Past woody glades and tiny, gurgling streams.

I know, I should have cropped the grass, but it looked so gorgeous. I wish you could hear that stream

Past nestling farms and lines of reeds, bursting through springy, sometime-marshy turf.

Reeds like the ones in the picture above can be used as wicks in oil lamps as I learned on a school trip.The lamp is Roman and belonged to my father

And on I plod,  ever upwards.

Past pairs of what I assume are old stone gateposts – but may be merely wall-ends. Whatever, they are, they’re sans gates.

At length I approach the top.

Breathe deeply of fresh spring air, marvelling at the majesty around me.

A startled bird – a whimbrel? – hurtles from grasses, already parched summer-golden.

It’s there, elusive, in the distant blue of the sky

I sit on a rock. Watch as it wheels and dives with haunting, plaintive cries, entranced as it swoops by, so close I imagine I can feel the breeze of its wings.

Time passes. Two young men appear and amble by. The only people I’ve seen in an hour. Soon I spy them, way downhill taking a different route back.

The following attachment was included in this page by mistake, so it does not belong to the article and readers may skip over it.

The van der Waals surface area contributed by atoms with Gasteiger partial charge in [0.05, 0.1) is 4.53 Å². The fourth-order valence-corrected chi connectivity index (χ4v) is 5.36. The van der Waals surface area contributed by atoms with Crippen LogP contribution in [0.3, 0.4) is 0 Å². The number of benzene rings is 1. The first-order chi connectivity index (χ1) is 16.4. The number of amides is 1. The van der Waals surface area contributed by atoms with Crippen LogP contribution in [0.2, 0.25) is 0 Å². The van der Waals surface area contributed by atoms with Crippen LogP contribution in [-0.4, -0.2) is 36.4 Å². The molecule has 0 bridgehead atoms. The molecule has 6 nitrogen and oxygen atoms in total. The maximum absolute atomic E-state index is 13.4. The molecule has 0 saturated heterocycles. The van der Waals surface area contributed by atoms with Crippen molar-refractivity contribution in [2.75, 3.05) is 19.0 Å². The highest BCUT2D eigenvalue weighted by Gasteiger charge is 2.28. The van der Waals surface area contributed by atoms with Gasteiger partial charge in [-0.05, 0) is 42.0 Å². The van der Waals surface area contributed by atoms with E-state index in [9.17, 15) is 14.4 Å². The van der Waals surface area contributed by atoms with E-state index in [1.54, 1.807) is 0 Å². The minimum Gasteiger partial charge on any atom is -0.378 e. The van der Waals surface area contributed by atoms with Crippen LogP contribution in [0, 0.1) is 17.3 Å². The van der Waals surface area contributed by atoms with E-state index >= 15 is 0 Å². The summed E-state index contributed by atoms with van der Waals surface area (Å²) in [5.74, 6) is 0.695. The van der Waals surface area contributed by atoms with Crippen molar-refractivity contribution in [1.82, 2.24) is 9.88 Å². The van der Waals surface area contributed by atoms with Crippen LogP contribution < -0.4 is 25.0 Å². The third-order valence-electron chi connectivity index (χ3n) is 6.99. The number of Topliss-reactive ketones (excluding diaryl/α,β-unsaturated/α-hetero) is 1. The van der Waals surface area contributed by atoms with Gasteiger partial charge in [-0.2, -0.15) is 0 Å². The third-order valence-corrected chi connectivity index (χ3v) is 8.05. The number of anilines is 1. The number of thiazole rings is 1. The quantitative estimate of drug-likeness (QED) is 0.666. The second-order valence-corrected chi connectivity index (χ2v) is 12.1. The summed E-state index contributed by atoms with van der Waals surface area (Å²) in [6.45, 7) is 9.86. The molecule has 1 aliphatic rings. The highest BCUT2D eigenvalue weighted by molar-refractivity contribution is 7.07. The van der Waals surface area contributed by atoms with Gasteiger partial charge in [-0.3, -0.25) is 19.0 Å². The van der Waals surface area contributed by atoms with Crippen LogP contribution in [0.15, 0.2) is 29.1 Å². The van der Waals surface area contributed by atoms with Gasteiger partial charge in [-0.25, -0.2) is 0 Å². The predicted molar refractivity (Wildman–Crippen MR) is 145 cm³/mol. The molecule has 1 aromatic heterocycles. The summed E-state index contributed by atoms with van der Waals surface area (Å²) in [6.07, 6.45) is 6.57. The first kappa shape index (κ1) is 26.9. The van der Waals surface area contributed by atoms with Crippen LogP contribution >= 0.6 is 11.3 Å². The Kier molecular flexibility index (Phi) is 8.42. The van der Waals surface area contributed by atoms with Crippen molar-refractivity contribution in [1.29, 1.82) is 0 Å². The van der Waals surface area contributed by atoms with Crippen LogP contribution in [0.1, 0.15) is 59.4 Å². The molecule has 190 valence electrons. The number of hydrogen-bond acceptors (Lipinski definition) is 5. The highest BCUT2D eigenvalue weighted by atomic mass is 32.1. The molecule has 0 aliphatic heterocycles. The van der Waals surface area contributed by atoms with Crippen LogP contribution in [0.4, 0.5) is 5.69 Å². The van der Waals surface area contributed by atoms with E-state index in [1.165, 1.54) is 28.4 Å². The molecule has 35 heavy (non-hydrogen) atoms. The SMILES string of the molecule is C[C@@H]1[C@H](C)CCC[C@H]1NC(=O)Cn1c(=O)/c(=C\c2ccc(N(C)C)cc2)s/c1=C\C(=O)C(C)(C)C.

And it’s time I, too, was on my way.

So ‘I leave and heave a sigh and say goodbye.’ Decide to try their route. Cross the top of the hill, then tread carefully down the steep, dusty track some non-human has made. And realise, there is no path.

I climb back up, wishing I had a walking pole.

Retrace my steps.

And for my pains see solitary, wind-warped trees I missed before.

A lamb resting and a sheep asleep.

I reach a shallow ford, shaded by trees, water glistening in the dappling light.

Not very deep, but the air was frantic with darting flies and my boots not waterproof

An ancient stone bridge – too daring for one with no head for heights, wearing clumpy walking boots, with no companion to catch me if I fall.

It’s quite a high arch above the stream, trust me, scarier than it looks here!

So I don’t ford this, let alone ev’ry stream, till I find my tea 😉

No, I regain the hamlet with an alternative, staider route.

In the tearoom, my Assam comes minus milk. I ask for milk. None comes.

My beef and mustard sandwich comes without mustard. I ask for mustard. Which arrives. On second request I have milk.

The waitressing girls, dippy teenagers, are bored. Need an adding machine to fathom six plus four.

Their poor boss rushes around, correcting orders, wrongly written by inconveniently long-and-blue-nailed fingers, awkwardly curled round cheap pens.

I wander back up the hill to the car park. Reluctant to leave such beauty and such peace.

What is it? No idea. It was beside the path on my way to the carp park [fishy, that! thanks, Thel for pointing it out – I’ll just keep clam and leave it!].

I cross the empty upper section of car park, seeking the place where I thought I could opt to be buried. I was wrong. But still, it’s a place trees may be planted, in memory of love.

I’d like to be buried with a tree planted above me. To know that I will, as I’ve always imagined, become food for a tree after death. A weeping birch perhaps? Or a beech? Or a strong, tall, pine with pretty cones?